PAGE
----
The goals of utilizing combination treatment are to enhance efficacy while minimizing toxicity for patients who lack sufficient response or demonstrate worsening on monotherapy. Although many small single- center experiences have been reported, only three randomized placebo-controlled trials have been completed to date. The BREATHE-2 trial evaluated the effect of adding bosentan or placebo in functional class III or IV patients receiving intravenous epoprostenol. This study was not powered sufficiently and failed to show benefit.69 There were two studies evaluating adding inhaled iloprost to bosentan. The STEP study demonstrated safety as well as improvement in 6MWD, while a similar study conducted in Europe failed to demonstrate benefit and was terminated.70,71 The largest completed combination trial is Pulmonary Arterial Hypertension Combination Study of Epoprostenol and Sildenafil (PACES), which studied adding sildenafil as add-on therapy to intravenous epoprostenol.72 This trial enrolled 267 patients who were on stable epoprostenol therapy to receive 20mg sildenafil, titrated to 40 and 80mg TID, at four-week intervals. At the end of the 16- week study period, more than 80% of patients had reached the 80mg TID dosing level. The treated group showed a significant increase of 29m in the 6MWD, as well as hemodynamic improvements. Clinical worsening events, defined as death, transplant, hospitalization, or an increase in epoprostenol dose, were significantly better for the treated group. Several large studies are currently under way evaluating the effect of combining different classes of oral PAH regimen.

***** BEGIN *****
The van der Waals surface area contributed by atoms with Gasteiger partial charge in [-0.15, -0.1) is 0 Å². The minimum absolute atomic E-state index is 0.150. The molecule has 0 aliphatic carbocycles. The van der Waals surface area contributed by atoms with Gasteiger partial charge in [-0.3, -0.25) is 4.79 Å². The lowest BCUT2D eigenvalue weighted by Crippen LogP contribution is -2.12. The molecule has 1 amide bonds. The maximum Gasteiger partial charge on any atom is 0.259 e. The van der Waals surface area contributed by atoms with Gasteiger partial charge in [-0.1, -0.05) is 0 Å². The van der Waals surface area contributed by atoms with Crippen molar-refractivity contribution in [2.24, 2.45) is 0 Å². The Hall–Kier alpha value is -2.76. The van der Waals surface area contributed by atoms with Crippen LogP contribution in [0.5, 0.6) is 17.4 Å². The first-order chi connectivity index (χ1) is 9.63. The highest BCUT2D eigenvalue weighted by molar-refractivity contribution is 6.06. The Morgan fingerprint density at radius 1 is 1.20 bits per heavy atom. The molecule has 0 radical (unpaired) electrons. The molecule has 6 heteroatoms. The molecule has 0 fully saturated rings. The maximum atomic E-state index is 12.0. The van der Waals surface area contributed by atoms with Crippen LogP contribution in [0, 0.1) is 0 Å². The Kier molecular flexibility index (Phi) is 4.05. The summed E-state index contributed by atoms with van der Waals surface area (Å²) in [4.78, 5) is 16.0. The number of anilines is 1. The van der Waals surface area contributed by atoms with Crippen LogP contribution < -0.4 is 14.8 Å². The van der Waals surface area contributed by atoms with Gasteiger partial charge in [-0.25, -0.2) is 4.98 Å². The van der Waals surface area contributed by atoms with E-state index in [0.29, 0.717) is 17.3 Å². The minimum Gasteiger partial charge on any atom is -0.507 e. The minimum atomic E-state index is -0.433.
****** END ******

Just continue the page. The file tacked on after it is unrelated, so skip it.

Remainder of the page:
Non-PAH Pulmonary Hypertension